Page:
Jan 29, 2016
UM students seek growers’ input on drone development

Drone technology is rapidly becoming an added tool for growers to do field surveys and crop analysis. A group of University of Michigan (UM) graduate students received feedback from farmers on a drone technology they are developing as part of a school project they hope to eventually commercialize.UM drone development

UM computer science engineering senior Ivan Ma explained the project to farmers during a demonstration at the Schweitzer Farm near Comstock, Michigan, in October.

“We want this to be really easy to use — it’s a tablet, using iPad-type technology with basically a telemetry unit attached to it that talks to the drone,” Ma said. “All you have to do with this application is a couple of taps, pick where you want to survey and do the mission like that. It’s very easy.

“We’re showing you how to use the tablet, arm the drone and how to take off with a simple mission test,” he said. “You’re looking at a map and selecting where you want the drone to go and sending that mission to the drone so it can take off and eventually do the mission for you.

“It’s a drone to provide to farmers with its main mission to provide a cheap, effective way for farmers to view their crop conditions,” Ma said. “So a farmer will be able to purchase a drone from us very cheap – about $500 – and have this free tablet application that they can use very easily to look at their crop conditions, and have a full- view image of their farm.”

A couple dozen fruit growers gathered to provide input on how the technology would best benefit them.

Grower Nick Schweitzer was interested in canopy management, including the possible use of an infrared camera to analyze how much sunlight was getting to his trees to promote growth, or photosynthesis.

Schweitzer said he owns a small drone for recreational use, but is interested in orchard applications that could pinpoint information on nutrient conditions and other cropping factors.

Jamie Kober of Riveridge Orchards said the operation currently uses drones for some observations, and he told the students it would be helpful if thermometer readings could be conducted by the drone to get a more accurate handle on potential frost conditions in the orchard.

Another application could be surveying insect infestations in orchards, as was suggested by grower Jim Engelsma of Walker. Drones provide an advantage that regular foot traffic approaches may not offer, he said.

The session was put together by Amy Irish-Brown, a tree fruit educator with Michigan State University Extension who said growers had been asking for a closer look at what options drone use might provide to them.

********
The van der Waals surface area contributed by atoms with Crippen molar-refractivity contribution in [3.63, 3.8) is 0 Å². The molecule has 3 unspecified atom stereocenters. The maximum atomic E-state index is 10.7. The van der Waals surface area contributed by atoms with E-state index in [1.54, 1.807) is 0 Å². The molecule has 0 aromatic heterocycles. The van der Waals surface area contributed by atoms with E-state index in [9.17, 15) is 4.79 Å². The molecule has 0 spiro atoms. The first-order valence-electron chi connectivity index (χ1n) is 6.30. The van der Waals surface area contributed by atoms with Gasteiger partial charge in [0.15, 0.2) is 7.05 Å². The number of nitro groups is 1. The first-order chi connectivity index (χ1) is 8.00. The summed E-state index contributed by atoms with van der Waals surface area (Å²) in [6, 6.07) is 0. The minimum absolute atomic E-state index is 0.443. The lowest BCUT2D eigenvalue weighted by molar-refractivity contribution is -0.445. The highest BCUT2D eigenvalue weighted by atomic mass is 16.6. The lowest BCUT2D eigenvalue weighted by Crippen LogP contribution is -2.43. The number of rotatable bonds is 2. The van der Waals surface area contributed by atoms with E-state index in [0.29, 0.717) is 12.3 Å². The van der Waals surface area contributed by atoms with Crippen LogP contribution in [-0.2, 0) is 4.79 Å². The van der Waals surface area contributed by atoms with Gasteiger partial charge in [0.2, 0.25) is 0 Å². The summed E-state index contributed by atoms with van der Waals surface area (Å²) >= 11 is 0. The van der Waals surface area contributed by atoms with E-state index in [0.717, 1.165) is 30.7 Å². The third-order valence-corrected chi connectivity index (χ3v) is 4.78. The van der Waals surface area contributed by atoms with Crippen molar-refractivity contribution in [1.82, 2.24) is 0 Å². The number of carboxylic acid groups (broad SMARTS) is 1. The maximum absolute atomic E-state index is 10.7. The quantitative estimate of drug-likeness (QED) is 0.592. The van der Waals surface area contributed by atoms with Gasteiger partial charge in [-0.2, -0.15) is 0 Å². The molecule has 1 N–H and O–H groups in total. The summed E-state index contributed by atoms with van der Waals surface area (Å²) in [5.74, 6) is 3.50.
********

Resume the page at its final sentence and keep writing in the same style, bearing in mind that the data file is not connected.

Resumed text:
UM students are working to develop a low-cost drone with Pillar Technology, a Brighton, Michigan- based company that specializes in high-tech solutions for agricultural applications.

They brought a lightweight prototype drone they built with four battery-powered motors and a camera that is controlled by a small computer linked to an iPad. For the demonstration, the students restrained the drone with lanyards primarily due to heavy wind conditions.

Their drone can take off and land autonomously and can fly pre- programmed missions without a pilot on the ground, Ma said.

Currently, they are able to chart the path of the drone by tracing the route on a Google map that’s displayed on the program screen, Ma said. The software automatically chooses the points at which the drone will turn and land again.

While their drone could be programmed for long flights over orchards, those flights are currently limited by the battery life, Ma said.

The operating software also can automatically set the altitude of the flight and camera settings. When the mission is complete, Ma said the software can automatically stitch the images together to create a single image of the orchard being surveyed

The Federal Aviation Administration (FAA), which had banned commercial use of drones until recently, is in the process of developing rules for “unmanned aircraft systems.” The FAA wants to register all drones, after recreational drones created dangers at sporting events and around airports.

As of Dec. 21, all owners of remote- controlled aircraft across the country are required to register their drones with FAA. The owner – whether it’s a new purchase or a drone that’s been flying for years – will have to register a name, physical address and email address with FAA.

Existing owners will have to register by Feb. 19, and new buyers will have to register before their first flight.

Gary Pullano, associate editor


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